Equity markets in Korea and Taiwan have generated impressive performances amid what could be termed ...
Equity markets in Korea and Taiwan have generated impressive performances amid what could be termed a lacklustre investment environment. Korea and Taiwan generated returns of 29.7% and 17.9% respectively in sterling terms during November, according to the S&P/IFC Investable indices.
Buoyed by strong domestic demand, Korea's economy beat growth expectations during the third quarter. The outlook for Korea's banking system seems positive, reflecting the impetus of rapid bank loan growth, and the recent merger between Kookmin and H&CB should provide an example of successful unions within the sector.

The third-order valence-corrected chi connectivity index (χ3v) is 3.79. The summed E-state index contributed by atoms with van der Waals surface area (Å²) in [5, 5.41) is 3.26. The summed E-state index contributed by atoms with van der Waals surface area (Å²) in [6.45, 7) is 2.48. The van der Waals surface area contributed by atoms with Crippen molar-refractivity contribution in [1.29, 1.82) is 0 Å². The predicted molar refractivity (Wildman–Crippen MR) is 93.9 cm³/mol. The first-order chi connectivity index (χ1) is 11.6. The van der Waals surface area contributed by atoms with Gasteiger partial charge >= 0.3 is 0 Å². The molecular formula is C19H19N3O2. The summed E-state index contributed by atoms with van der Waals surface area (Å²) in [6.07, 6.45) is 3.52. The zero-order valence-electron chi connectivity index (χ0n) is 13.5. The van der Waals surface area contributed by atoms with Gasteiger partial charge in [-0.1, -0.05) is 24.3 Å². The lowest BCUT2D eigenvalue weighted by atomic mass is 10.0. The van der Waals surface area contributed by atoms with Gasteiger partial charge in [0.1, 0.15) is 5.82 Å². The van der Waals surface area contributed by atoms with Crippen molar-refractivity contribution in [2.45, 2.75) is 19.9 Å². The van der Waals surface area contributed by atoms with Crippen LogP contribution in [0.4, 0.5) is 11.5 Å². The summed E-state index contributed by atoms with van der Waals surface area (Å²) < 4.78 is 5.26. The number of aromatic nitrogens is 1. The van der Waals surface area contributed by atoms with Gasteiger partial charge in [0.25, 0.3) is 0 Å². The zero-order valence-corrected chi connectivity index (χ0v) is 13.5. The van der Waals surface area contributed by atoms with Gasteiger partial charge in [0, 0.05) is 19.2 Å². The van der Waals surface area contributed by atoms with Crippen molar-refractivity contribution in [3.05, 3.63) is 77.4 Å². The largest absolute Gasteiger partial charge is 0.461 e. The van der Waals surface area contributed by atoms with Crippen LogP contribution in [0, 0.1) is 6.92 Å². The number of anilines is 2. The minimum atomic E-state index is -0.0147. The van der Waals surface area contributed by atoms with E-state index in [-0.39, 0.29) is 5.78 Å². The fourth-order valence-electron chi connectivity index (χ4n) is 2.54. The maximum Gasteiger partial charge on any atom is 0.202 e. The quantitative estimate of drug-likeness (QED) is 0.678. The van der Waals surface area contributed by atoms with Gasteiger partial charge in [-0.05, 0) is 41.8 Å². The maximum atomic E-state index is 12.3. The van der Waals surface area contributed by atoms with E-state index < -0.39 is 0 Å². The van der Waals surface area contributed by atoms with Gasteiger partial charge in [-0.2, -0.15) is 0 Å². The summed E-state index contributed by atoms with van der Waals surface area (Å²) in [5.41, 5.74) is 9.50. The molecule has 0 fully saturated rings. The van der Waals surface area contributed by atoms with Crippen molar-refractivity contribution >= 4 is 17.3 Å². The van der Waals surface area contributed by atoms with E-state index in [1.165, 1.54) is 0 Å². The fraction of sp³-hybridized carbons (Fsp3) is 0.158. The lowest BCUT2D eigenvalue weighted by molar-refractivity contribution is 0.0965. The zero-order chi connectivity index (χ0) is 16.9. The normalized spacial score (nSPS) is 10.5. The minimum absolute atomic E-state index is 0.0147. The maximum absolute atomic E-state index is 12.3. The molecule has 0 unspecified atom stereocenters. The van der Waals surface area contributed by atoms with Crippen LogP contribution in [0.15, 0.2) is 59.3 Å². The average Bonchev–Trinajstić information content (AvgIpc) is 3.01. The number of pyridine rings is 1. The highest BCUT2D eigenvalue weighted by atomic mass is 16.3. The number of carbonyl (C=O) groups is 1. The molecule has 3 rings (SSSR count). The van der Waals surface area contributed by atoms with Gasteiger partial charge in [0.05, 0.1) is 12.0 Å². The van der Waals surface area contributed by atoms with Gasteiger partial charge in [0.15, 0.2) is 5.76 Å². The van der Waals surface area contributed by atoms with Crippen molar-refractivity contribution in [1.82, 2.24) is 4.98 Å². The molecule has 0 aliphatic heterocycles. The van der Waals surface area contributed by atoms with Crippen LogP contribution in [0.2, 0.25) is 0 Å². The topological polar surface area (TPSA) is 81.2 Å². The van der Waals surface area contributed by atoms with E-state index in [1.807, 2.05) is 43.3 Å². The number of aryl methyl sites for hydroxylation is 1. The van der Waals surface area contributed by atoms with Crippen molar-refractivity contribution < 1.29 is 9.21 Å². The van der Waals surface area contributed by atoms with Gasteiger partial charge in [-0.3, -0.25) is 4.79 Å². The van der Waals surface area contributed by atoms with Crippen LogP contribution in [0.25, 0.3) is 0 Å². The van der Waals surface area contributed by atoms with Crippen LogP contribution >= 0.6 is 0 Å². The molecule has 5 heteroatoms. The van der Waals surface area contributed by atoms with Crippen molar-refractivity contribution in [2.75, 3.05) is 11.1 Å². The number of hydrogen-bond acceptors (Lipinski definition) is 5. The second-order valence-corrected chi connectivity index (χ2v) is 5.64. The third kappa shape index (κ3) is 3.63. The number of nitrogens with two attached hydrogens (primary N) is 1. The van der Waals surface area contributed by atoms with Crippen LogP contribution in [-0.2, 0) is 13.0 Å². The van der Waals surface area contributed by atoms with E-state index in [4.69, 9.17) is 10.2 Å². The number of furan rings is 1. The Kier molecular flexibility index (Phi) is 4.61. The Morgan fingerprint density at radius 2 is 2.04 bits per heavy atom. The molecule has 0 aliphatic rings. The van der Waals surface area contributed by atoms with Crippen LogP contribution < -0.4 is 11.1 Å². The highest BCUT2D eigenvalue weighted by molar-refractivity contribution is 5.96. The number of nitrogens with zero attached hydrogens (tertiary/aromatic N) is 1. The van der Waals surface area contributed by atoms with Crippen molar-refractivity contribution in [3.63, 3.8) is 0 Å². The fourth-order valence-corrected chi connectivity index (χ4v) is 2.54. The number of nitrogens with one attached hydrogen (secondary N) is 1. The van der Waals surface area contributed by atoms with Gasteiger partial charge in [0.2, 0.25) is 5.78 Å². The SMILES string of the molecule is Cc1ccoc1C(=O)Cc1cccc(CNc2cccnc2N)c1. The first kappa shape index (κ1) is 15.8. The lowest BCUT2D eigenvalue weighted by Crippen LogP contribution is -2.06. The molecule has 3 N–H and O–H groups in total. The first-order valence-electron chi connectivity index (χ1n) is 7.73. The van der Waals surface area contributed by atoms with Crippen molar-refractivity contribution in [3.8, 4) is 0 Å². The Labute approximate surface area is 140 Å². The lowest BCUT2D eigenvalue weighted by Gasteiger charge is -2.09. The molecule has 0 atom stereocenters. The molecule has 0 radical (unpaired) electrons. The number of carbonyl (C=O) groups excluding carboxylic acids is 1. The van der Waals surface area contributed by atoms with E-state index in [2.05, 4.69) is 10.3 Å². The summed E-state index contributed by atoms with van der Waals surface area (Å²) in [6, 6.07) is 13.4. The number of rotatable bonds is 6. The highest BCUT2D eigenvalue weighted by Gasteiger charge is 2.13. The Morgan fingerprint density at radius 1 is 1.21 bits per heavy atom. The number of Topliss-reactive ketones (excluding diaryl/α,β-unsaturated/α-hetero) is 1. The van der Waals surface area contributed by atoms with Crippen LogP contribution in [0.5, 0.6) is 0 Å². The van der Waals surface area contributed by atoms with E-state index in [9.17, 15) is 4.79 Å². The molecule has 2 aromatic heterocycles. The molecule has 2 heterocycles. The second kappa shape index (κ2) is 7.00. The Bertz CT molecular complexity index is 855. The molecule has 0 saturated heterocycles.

Taiwan's economy is not as robust as that of Korea, but the news of its (and China's) accession to the WTO is of major significance. The countries will have to view each other as members of the same club.
There is evidence the factors that have led to constant downgrades in such growth-oriented markets have improved. For example, the huge build up of inventories, particularly in the IT hardware sector, has largely been dissipated and signs of a recovery in semiconductor prices are beginning to emerge ' both of which bode well for a strong rebound in top-line growth next year.
Given our belief in a strong recovery in the second half of 2002, following two years of extensive monetary and fiscal stimuli worldwide, Asian economies are likely to be early beneficiaries, reflecting their openness to trade.
We believe these factors should ensure these two 'tigers' will deliver positive earnings surprise in 2002.
Margaret Gadow is senior investment manager with the Pacific and Emerging Markets Team for Gartmore
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